Last year, The Root's deputy editor, Terence Samuel, revealed that he hated stuffing. The staff at The Root couldn't believe it, and neither could many of our loyal readers. The original article is printed below.
I hate stuffing. No, I'm not saying that I hate a particular kind of stuffing—like stuffing that's too bread-crumby, or oyster stuffing, or stuffing that contains the organs of the turkey, or stuffing that's full of raisins or cranberries, though I am particularly repulsed by those.
I hate stuffing. All stuffing.
Stuffing is nothing more than an indistinguishable glop of mush, begging to be covered with gravy. It's a culinary afterthought; someone looked at the open cavity of a big bird a hundred or so years ago and thought, "We should stuff something in there."
Maybe I'm missing some essential drop of American-ness. I was raised in Trinidad. I didn't start doing Turkey Days until I moved to the U.S. at age 17, and more than once, people have described my antipathy toward stuffing, only half jokingly, as un-American. But that's not fair.
In many ways, I have an immigrant's zeal for all things American. In fact, I love Thanksgiving, the secular exuberance of it. I love the presumption that we have bountiful lives and much to be thankful for. I like that it's the national celebration of family. I like the idea that it is a traditional harvest celebration updated to embrace the bounty that our loved ones represent, and in that way, it is a uniquely American celebration.
I embrace the creation of personalized Thanksgiving traditions. My mother-in-law and I both love drumsticks. Every year, one of us hijacks both and then reluctantly gives one to the other person. I enjoy it when my brother-in-law, who lives in Dallas, is around when the Cowboys lose on Thanksgiving. I revel in watching my 7-year-old daughter and her cousins show each other how different they are from the last time they saw each other. I love Thanksgiving.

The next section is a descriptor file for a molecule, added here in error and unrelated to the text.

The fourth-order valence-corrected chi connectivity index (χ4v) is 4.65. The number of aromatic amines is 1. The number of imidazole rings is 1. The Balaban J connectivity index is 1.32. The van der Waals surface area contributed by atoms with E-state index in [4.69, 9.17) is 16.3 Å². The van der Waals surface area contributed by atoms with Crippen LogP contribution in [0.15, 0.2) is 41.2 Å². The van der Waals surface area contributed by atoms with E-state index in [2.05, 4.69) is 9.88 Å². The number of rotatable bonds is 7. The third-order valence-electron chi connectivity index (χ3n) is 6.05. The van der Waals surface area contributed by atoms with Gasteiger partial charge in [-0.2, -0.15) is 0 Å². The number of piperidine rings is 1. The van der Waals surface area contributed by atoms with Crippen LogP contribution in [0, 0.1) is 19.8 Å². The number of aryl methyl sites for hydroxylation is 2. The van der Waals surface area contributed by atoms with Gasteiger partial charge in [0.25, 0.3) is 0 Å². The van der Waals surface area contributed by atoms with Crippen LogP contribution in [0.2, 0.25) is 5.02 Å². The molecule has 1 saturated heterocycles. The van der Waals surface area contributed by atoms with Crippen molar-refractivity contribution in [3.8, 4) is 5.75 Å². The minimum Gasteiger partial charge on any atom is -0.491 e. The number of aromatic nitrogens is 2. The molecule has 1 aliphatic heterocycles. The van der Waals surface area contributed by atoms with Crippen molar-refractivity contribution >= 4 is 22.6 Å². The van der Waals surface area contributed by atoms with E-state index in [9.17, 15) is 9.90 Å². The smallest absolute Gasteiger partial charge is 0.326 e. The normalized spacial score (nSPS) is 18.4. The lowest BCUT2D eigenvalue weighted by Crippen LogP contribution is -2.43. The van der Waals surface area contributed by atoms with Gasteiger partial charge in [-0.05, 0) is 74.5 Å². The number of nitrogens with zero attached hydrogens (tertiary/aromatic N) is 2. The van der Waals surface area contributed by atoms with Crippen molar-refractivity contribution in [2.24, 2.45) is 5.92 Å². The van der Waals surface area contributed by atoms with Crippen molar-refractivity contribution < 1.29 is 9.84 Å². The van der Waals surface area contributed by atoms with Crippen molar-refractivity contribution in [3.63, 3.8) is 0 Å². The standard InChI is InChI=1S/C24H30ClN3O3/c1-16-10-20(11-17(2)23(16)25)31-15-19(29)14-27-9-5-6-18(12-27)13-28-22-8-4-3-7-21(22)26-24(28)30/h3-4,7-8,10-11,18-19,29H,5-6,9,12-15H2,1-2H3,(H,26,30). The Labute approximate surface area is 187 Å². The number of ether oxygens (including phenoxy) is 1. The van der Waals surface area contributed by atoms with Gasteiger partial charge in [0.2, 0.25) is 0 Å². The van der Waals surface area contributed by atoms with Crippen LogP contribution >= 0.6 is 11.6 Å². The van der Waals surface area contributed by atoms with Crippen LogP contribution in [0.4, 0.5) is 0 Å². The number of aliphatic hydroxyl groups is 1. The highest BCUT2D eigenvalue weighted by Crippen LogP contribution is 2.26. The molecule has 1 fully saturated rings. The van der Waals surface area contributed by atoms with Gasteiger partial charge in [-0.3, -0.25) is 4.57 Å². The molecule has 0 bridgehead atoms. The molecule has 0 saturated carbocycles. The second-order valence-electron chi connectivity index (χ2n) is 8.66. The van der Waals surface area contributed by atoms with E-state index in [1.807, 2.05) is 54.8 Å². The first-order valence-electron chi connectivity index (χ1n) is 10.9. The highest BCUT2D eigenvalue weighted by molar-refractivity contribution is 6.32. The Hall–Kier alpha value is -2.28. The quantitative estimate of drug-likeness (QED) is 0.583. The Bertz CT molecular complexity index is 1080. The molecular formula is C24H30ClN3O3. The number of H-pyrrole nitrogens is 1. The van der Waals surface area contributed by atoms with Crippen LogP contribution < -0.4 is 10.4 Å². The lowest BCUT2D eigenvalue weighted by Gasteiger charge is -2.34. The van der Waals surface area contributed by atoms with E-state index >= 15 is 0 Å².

I just hate stuffing.
Stuffing seems like such a small and diminished idea for a holiday that has such grandiose notions. After all these generations of American bounty, shouldn't the culinary manifestation of Thanksgiving have evolved into something grander than a tasteless bird stuffed with mush? Mashed potatoes I get. There is power in the simplicity of a starchy root vegetable, whipped with butter into a creamy, civilized mass. I love pumpkin pie and the fact you don't have to fight the sweet-potato-pie lover for a slice. I have even come to appreciate the occasional green bean casserole.
But dried bread mushed together with gizzards and pan drippings?
Just think about it. No one can even really answer the question: "What is stuffing?" You get a million different answers. A quick Google search exposes a certain desperation to make stuffing more interesting: Cornbread Stuffing Southern Style; Milk Cracker Stuffing; Awesome Sausage, Apple and Cranberry Stuffing; and, of course, something called Stuffing of Champions (all linked here just in case you're still looking for a recipe). I am not impressed.
A Wikipedia entry gets straight to the heart of the problem for me. "It is not known when stuffings were first used," the entry reads. "The earliest documentary evidence is the Roman cookbook Apicius, which contains recipes for stuffed chicken, hare, pig, and dormouse."
Wikipedia then goes on to note that in the Middle Ages, stuffing was "known as farce (from the French); the root of the word 'forcemeat.'"
Maybe that explains it. Stuffing is not real food. It's farce. Somebody, please pass the gravy!
Terence Samuel is deputy editor of The Root.